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 Post subject: Epithelial ingrowth
PostPosted: Sat Jul 29, 2006 1:15 pm 
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Recurrent Epithelial Ingrowth and Regression

By Tal Raviv, MD, FACS; Elizabeth A. Davis, MD, FACS; and Yunhee Lee, MD, MPH

CASE PRESENTATION
A 37-year-old female presented for an evaluation. She had undergone bilateral LASIK 33 months earlier. Although she saw well initially with both eyes, she has undergone flap lifting and/or enhancement surgery in her left eye 12 times during the subsequent 29 months for recurrent epithelial ingrowth and/or regression (no records are available). The last lifting of the flap occurred 5 months ago, and the patient again complains of poor vision in her left eye. She has tried rigid gas permeable contact lenses but has been unsuccessful due to a poor fit and discomfort.

The current ocular examination reveals a UCVA of 20/25 OD and count fingers at 4 feet in her left eye. Her near UCVA measures J1 OD and J14 OS. The keratometry readings are 40.6/43.3@94 OD and 35.4/41.2@124 OS. Figure 1 shows the view from the slit lamp. Her right eye is dominant. Pachymetry measures 468?m OD and 426?m OS (Figures 2 and 3). Her manifest refractions are +0.25 +0.50 X 135 = 20/20 OD and +2.00 +5.25 X 145 = 20/25-2 OS. She has an IOP of 15mmHg OD and 13mmHG OS.

The patient is interested in pursuing a permanent solution. How would you proceed with the visual rehabilitation of her left eye?

Read the entire article at: http://www.crstoday.com/PDF%20Articles/ ... 06_06.html

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"The price good men pay for indifference to public affairs is to be ruled by evil men." Plato


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PostPosted: Fri Aug 04, 2006 1:50 pm 
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OCULAR SURGERY NEWS U.S. EDITION August 1, 2006

Man reports experiencing blurry vision for 2 months after LASIK

The patient also had a foreign body sensation in his left eye since the procedure.

By Stefanie Schuman, MD; Helen K. Wu, MD

Excerpts:


After LASIK, epithelial ingrowth has been reported to occur in 1% to 20% of cases, with a cumulative mean of 4.3% in a review of LASIK publications. Most cases are self-limited, occurring at the edge of the flap and extending inward less than 0.5 mm, and cause no adverse effect on the results of surgery.

However, when epithelial ingrowth becomes clinically significant, surgical removal is required. Epithelial ingrowth can extend into the pupil and cause decreased vision or induce nighttime glare as it approaches the edge of the pupil. It can also induce astigmatism by raising an area of the flap. Epithelial ingrowth can cause epithelial irregularity with fluorescein staining at the edge of the flap creating a foreign body sensation. If progressive, epithelial ingrowth can lead to keratolysis or induce melting of the overlying flap.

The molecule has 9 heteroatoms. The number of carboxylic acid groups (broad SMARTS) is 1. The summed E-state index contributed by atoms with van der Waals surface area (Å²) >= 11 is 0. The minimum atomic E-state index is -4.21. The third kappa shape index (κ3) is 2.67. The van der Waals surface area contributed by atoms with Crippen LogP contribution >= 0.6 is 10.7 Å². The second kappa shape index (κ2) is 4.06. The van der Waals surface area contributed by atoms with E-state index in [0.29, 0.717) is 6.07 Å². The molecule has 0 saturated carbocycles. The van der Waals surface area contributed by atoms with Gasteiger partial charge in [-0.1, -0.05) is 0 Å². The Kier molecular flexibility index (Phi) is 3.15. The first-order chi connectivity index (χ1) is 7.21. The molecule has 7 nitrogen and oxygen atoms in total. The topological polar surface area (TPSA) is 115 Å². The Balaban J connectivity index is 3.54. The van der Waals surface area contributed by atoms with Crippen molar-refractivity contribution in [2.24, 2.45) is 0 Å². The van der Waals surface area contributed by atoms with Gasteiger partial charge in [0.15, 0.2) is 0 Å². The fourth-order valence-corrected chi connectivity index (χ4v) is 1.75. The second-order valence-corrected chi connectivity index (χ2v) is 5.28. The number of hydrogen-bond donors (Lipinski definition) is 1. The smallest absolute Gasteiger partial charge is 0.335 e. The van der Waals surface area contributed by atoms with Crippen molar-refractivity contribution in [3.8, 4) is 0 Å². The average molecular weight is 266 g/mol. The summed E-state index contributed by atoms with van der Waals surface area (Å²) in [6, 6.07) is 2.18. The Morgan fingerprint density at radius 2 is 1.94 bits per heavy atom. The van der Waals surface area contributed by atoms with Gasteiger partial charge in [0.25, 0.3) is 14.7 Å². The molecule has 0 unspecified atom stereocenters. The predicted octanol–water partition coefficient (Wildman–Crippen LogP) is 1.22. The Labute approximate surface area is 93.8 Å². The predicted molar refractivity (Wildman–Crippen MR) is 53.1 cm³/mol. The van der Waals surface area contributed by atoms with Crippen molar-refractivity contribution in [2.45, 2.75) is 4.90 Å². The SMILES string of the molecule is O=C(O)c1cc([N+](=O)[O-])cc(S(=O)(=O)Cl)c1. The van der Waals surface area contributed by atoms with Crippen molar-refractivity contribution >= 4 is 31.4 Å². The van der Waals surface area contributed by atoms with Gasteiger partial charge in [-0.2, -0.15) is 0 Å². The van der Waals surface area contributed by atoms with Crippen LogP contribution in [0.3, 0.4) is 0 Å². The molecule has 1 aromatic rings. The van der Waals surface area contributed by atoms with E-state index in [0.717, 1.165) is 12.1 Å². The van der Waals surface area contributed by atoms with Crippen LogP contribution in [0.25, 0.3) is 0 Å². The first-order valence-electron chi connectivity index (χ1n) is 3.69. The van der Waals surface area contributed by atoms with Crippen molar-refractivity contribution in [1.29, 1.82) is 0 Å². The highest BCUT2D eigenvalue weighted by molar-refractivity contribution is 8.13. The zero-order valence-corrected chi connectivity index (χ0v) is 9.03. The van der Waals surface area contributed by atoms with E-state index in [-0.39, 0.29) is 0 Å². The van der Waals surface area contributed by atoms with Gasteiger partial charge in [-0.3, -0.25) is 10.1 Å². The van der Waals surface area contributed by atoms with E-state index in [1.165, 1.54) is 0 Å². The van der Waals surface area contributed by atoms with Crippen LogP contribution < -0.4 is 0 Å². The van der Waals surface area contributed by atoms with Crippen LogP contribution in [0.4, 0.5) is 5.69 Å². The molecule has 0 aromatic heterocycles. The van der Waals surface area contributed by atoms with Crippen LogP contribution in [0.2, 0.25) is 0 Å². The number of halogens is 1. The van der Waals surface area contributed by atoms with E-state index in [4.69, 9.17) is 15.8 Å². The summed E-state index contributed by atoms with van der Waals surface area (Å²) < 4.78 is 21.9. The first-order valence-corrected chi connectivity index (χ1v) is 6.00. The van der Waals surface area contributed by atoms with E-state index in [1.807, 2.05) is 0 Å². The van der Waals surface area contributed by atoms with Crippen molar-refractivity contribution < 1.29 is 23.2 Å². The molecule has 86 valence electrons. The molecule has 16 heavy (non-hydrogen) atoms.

The clinical signs of epithelial ingrowth include epithelial pearls in the flap interface, which can sometimes appear as a sheet of confluent opacity. Fluorescein pooling at the edge of the flap, a white fibrotic demarcation line, and keratolysis or melting of the edge of the flap can also be seen.

Risk factors of epithelial ingrowth include trauma, LASIK enhancements, lacerated flaps, buttonholed flaps, thin or irregular flaps, and free flaps. Two hypotheses exist on the pathogenesis of epithelial ingrowth after LASIK. One states that epithelial cells are implanted in the lamellar interface by the microkeratome blade or during irrigation of the stromal bed. The second hypothesis postulates that epithelial cells grow under the edge of the flap and progress into the interface.

The continuity of the epithelial ingrowth with the surface epithelium makes the second hypothesis more likely. It has therefore been suggested that epithelial ingrowth consists of an epithelial fistula underneath the flap with a tract extending to the edge of the flap. A fistula may form owing to poor flap adhesion, which allows for surface epithelial cells to enter into the lamellar interface. Epithelial defects, basement membrane dystrophy or excessive hydration of the flap intraoperatively may cause poor flap adhesion and predispose to fistula formation.


Read the entire article at:
http://www.osnsupersite.com/view.asp?rID=17873

_________________
Broken Eyes

"The price good men pay for indifference to public affairs is to be ruled by evil men." Plato


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PostPosted: Sat Mar 17, 2007 9:10 pm 
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http://www.crstoday.com/PDF%20Articles/ ... 307_01.php

"Of the 1% to 15% of post-LASIK patients affected with epithelial ingrowth, approximately 10% require surgical treatment. Visually significant epithelial ingrowth recurs in 40% to 50% treated with scraping alone. Various alternative methods such as the use of fibrin glue, amniotic membrane as a pressure patch, flap sutures, and topical proparacaine may decrease the recurrence of epithelial ingrowth. Sutures, however, may increase the incidence of striae and the degree of astigmatism. PTK may also be an effective treatment for epithelial ingrowth, but it can cause a change in refraction and irregular astigmatism."


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 Post subject:
PostPosted: Sun Sep 09, 2007 4:39 pm 
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http://www.ophthalmologytimes.com/ophth ... ail/454608


Quote:
Epithelial ingrowth, a common complication after LASIK enhancement procedures, may be more frequent with increasing patient age and as hyperopic ablations are more common in older patients. This may explain previous findings that epithelial ingrowth occurs more often in hyperopic ablations.


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